2016 Cultivate & Connect conference announced

The AgChat Foundation is dedicated to empower farmers, ranchers, and agriculturalists with2016 Cultivate & Connect - AgChat.org the tools to share their stories to consumers – on social media, one-on-one connections and at the legislative level. The Foundation does so through online materials, regional events, and global conferences.


The 2016 Cultivate & Connect global conference will be held December 8-9, 2016, in Kansas City. Attendees will have the opportunity to learn from the best of the best in social media, agriculture advocacy and interpersonal skills. The event will open with keynote speaker Vance Crowe who will set the stage with his motivational expertise and experience.

Vance Crowe opening keynote speaker at the 2016 Cultivate & Connect conference - AgChat.org

Registration for the event will begin June 15. Watch for further keynote announcements in the coming weeks.

For information pertaining to sponsorship opportunities of this event, please contact Jenny Schweigert at 309-241-8803 or execdir@agchat.org. We look forward to working with you.

Thirsty Land Proves to Be Powerful Connection Tool for AgVocates

The global release of the Thirsty Land documentary took place during the 2016 Water for Food Global conference on the campus of the University of Nebraska – Lincoln. Emmy-award winning director and producer, Conrad Weaver, aims to provide a conversation starter between consumers and the agriculture industry.

Thirsty Land is a conversation starter and bridge between agriculture and urban Lake Mead - Thirsty Land documentary - AgChat.orgcommunities. Water is a controversial topic in the western U.S. It is also a basic survival need for the entire U.S., and can be a common thread between consumers and the agriculture community.

“What I didn’t expect was that I’d still be thinking about it two days later. And I think about it every time I turn on the faucet. Every. Single. Time,” said Tracy Zeorian, Nebraska wheat harvester and film viewer. “To see people struggling to survive by doing whatever it takes to have water to drink and to bathe with was an eye opener. I see this in other countries, not in the United States! Water and food goes hand in hand for survival – for OUR survival. As with education of where our food comes from, we’ve got to impress the importance of water conservation. This film will make that happen.”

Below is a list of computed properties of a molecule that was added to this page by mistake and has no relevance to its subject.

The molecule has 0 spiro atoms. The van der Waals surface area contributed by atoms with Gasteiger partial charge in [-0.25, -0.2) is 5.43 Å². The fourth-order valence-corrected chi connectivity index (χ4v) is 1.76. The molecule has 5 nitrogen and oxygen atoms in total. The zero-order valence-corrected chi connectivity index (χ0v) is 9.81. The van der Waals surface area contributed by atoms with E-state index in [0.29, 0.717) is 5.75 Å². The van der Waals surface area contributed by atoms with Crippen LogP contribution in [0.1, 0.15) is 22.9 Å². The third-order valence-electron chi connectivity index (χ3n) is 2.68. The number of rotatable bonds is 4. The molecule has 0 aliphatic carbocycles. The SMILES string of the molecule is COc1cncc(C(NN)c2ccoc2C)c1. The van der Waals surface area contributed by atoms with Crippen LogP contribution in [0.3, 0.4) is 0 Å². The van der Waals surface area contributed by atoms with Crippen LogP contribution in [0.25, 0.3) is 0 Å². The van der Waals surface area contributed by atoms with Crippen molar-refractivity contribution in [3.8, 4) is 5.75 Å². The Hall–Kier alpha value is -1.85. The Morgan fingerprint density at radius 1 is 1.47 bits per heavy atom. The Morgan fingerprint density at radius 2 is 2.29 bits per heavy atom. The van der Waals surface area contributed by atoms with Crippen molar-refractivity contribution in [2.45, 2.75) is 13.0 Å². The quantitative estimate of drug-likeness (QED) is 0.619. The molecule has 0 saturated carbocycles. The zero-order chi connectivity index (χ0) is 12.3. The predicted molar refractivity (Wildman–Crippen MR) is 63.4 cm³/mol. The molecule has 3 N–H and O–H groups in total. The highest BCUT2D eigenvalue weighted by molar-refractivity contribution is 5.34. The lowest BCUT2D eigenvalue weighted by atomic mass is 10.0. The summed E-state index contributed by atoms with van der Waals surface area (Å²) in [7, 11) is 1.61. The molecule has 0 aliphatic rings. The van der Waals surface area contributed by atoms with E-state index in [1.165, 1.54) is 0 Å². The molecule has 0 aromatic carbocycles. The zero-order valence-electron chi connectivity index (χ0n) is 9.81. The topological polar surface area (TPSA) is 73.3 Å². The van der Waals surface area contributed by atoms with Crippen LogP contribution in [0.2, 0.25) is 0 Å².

The AgChat Foundation is dedicated to empowering farmers, ranchers and agriculturalists with the tools to share their stories with those disconnected from agriculture.

“Its essential that agriculture advocates know and understand their ‘why’ and ‘what.’ Conrad has captured both and framed this information in a way which connects with consumers,” said Jenny Schweigert, executive director of the AgChat Foundation. “Thirsty Land includes various perspectives which will correlate the fluctuation of agriculture to local economies.”

As the in-kind, fiscal sponsor, the AgChat Foundation assists ConjoStudios, Inc., with fund raising for the project, providing tax benefits to donors. Fundraising will continue in an effort to market and distribute the film. Screenings of the film can also be coordinated by visiting http://www.thirstylandmovie.com/screenings/.


AgChat to Continue the Ask the Farmers Project

An open letter to the members of the Ask the Farmers & AgChat communities:

Agvocacy, much like agriculture, is a constantly evolving world that we all must work hard to keep up in. Challenges Ask The Farmers Logofrom consumers, skeptics, activists, and bureaucrats are constantly questioning our production systems, no matter what they may be. In the last few years, these challenges have only increased, and the rhetoric has only become more and more polarizing.

Then, from the darkness, appear these beacons of hope. And just like the glow from a lighthouse, they begin to shine through the fog and show us the way forward. Over the past several months, I’ve watched in awe as a few dedicated folks began to shine that light by addressing questions that our customers have in the most basic and non-confrontational of ways; by “asking the farmers”.

The work of Ask the Farmers has been nothing short of amazing. The group has shown tremendous dedication and leadership towards a cause that is far greater than any one person or group of people. They have chosen to dedicate their time and talents to opening their barn doors and tractor cabs for all the world to see.

And the results have been amazing.

It has, however, been taxing on the creators of the group. As I’m sure you can understand, it takes considerable time and effort to manage a community that has grown so quickly. The founders should be commended for the hard work and dedication they have shown up to this point. However, the time commitments of this group have simply become too great for them.

Last week, The AgChat Foundation, a 501c3 non profit, began talks with the creators of the Ask The Farmers group to acquire the rights, trademarks, and domain names of the group. I’m pleased to announce that we have secured those rights. I’d like to make it very clear at this point that we have no plans or ideas to change the basic structure of Ask The Farmers.

The community, that you are all invested in, works, and it works well. We, as ACF, want to continue ATF (ask the farmers) as a stand-alone, independent group, with ACF providing the back-office support that this type of undertaking requires. It is our hope that ATF will continue to be a place where folks can ask questions, seek answers, and find the farmers and bloggers that help connect farm to fork.